Hi all! It’s Dakota and I am sorry I am late posting, but I was waiting for my special guests to arrive. You see, today is National Pet Fire Safety Day and we are helping our furiends at Be The Change For Animals blog the change about Fire Safety. We are honored to have special guests who have been on my blog before.
Learning about fire safety can be fun when you learn it with the Fire Safety Dogs! Tango, Siren and Molly are not only members of their local fire department, but mascots for the Keep Kids Fire Safe Foundation. They love helping keep children and their caregiver’s fire safe!
With educationally sound programming, the Fire Safety Dogs have reached millions of children and their caregivers and have helped reduce fire related deaths and injuries for almost ten years. With nine “saves” (helping save the lives of seven children and 2 adults in actual fire related situations), the dogs have quite the experience under their collars.
PROGRAMS BY THE FIRE SAFETY DOGS
SPARKLES’ SAFETY SPOT
The Sparkles’ Safety Spot program helps children learn basic fire safety knowledge and skills with the goals of saving lives, limiting injuries, and reducing fire losses. Firefighter Dayna and her team of Fire Safety Dogs share fun, yet educationally sound, ways to stay safe, live on the web.
Friday mornings at 9 AM CST at firesafetydogs.com.
SPARKLES’ FIRE SAFETY SKYPE TOUR
This free, interactive Skype activity teaches children important fire safety lessons and is open to schools, organizations and library programs across the country and throughout the world.
The 30-minute program is designed to teach basic fire safety skills and features the Fire Safety Dogs, sing-a-longs, the reading of a fire safety book and the opportunity for children to become Junior firefighters. Participating schools and organizations receive a free, downloadable copy of the Fire Safety Dogs’ Skype Tour Coloring e-Book and bonus materials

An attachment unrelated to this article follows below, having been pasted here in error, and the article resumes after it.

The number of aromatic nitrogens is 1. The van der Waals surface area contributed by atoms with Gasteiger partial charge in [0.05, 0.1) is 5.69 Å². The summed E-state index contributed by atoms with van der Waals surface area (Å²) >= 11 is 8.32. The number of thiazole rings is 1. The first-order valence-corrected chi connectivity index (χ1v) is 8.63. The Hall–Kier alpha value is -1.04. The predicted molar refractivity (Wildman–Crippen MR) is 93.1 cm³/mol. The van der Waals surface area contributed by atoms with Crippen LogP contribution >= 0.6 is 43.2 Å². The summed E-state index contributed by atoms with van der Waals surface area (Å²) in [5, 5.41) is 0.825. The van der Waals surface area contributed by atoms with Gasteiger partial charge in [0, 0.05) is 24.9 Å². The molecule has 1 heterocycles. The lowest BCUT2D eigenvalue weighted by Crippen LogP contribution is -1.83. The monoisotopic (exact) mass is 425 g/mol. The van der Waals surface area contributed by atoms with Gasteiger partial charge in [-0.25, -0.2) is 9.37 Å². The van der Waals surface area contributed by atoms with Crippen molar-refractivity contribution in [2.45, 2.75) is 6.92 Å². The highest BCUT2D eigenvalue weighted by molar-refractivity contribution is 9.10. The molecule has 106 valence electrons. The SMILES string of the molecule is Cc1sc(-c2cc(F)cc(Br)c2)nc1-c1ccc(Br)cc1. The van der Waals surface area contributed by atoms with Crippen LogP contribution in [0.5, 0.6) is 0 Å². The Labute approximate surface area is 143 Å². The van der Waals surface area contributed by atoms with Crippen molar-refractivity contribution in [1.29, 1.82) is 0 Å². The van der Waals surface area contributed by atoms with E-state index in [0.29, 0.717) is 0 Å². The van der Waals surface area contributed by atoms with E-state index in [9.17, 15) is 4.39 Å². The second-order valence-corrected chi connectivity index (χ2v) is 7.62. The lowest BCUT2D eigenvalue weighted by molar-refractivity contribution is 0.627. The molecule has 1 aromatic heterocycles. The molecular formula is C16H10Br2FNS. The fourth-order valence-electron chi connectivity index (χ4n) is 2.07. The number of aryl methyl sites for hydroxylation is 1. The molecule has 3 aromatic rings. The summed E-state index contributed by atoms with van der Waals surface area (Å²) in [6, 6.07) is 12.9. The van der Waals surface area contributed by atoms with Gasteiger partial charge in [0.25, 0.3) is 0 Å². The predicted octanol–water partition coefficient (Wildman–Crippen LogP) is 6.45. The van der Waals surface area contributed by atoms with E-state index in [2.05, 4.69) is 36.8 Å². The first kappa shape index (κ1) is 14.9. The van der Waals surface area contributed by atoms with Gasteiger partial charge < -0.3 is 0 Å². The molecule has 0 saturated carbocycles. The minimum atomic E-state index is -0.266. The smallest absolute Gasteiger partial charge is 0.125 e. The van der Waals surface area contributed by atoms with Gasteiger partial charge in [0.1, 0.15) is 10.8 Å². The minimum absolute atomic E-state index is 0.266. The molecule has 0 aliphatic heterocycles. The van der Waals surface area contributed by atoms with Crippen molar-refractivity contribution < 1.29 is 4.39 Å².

FIRE SAFETY DOGS’ FIRE SAFETY TIPS
- How often should you hold a family fire drill?
Families should practice their home fire drills at least two times each year. That activity will help remind family members what to do in an actual fire-related situation. It is also important for families to practice their fire drills when special guests stay in their home as well.
2. How should you go about it? Is there a step-by-step plan?
To develop a home escape plan, follow these easy steps:
- Set aside some time for family members to prepare a home escape map.
- Construct a map of the home illustrating all doors and windows.
- Ask family members to identify at least two ways out of each room in the home.
Post the escape map on the refrigerator door or other public area
- for all to view.
- Ensure all windows and doors open easily.
- Practice the home fire drill at least twice a year and when special guests stay in the home.
It is important to create, review, and practice the family fire drill for each level of the home at least twice a year. That way, family members will know how to quickly get out of their home in case of fire. A quick exit is critical since a small flame can turn into a major fire within as little as 30 seconds, and it can completely engulf the entire house within three minutes.
Practicing the home escape plan is especially important when members of the home have a disability, are elderly, and are small children. The plan should be practiced during the day and at night.
1. How often should you change the batteries in your smoke and carbon monoxide alarms?
Experts recommend that batteries be tested at least once a month and be changed once a year.
According to the United States Fire Administration, several studies have concluded that when working smoke alarms are present, the chance of dying from the fire can be reduced by 50%.
The challenge is that not all homes have smoke alarms. It is estimated that some 12% of all homes in the United States do not have smoke alarms. Another problem is that almost one-third of all homes with smoke alarms in the United States do not work; one contributing factor is dead batteries in smoke alarms. Another concern is that numerous homes do not have enough smoke alarms to properly alert family members and guests in the home.